On November 10 the Virginia Freedom of Information Advisory Council (FOIA Council) held its last meeting of 2021 and voted to recommend three legislative drafts.
A revised version of HB 2000 (Roem), which was introduced in the 2021 legislative session, was endorsed by the FOIA Council. This bill would allow every citizen of the Commonwealth, and representatives of newspapers and magazines with circulation in the Commonwealth, and representatives of radio and television stations broadcasting in or into the Commonwealth to make four free two-hour FOIA requests per 31 consecutive days. Then after the 8 free hours per person per month, the highest rate that a locality could charge is $33/hour unless they successfully petition the court for a higher fee. The draft bill also requires public bodies to post on their website a written policy (i) explaining how the public body assesses charges for accessing or searching for requested records and (ii) noting the current fee charged, if any, by the public body for accessing and searching for the requested records.
This bill, which gives 8 free hours of FOIA requests per person, per month (or 96 free hours per person per year), would overwhelm even the best staffed localities as the FOIA officers would still have to respond to all requests within the 5-workday deadline. Currently FOIA allows public bodies to charge actual costs incurred in accessing, duplicating, supplying, or searching for the requested records. VACo opposes this bill which presents an enormous policy change and a large fiscal and administrative burden for all public bodies.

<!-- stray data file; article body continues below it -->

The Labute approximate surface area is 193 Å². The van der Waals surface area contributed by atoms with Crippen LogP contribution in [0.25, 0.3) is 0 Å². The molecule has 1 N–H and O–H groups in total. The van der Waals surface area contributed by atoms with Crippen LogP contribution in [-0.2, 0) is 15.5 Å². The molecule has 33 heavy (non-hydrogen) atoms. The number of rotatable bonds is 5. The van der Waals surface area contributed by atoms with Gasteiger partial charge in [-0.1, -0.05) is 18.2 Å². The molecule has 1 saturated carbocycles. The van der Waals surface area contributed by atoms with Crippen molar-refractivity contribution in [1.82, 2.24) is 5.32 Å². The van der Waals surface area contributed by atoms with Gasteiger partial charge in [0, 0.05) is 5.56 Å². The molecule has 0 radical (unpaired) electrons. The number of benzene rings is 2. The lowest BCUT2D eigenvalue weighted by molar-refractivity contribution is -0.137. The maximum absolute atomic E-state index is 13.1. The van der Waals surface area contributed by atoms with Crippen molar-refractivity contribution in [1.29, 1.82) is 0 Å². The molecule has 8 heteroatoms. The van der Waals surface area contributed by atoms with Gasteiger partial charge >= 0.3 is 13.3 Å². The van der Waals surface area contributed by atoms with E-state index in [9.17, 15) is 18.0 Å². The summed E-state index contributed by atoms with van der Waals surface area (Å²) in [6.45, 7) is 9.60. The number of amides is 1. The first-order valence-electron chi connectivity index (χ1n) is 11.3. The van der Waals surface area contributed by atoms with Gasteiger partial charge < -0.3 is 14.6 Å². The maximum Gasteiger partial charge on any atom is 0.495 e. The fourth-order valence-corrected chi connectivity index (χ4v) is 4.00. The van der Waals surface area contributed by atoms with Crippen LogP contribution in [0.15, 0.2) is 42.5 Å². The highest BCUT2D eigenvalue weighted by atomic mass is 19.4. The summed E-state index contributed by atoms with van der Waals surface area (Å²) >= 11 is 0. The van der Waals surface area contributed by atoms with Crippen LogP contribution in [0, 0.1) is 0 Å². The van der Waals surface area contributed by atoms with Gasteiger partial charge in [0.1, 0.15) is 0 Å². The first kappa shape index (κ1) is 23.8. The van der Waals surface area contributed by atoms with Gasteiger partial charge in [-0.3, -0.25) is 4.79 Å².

The FOIA council also endorsed HB 2196 (Mullin), which allows for the release of law enforcement disciplinary records upon completion of disciplinary investigations. The bill in its current form provides a definition of “law-enforcement disciplinary records” and does allow for the redaction of some personal contact information.
The council also considered and endorsed a draft bill dealing with the concept of electronic meetings outside of a state of emergency. The proposal includes the option for a public body to add to their electronic meeting policy the ability for the public body to meet remotely under certain circumstances. VACo supports this draft and worked on it with a group of stakeholders including VML, the Coalition for Open Government and the Press Association.
VACo Contact: Phyllis Errico, Esq., CAE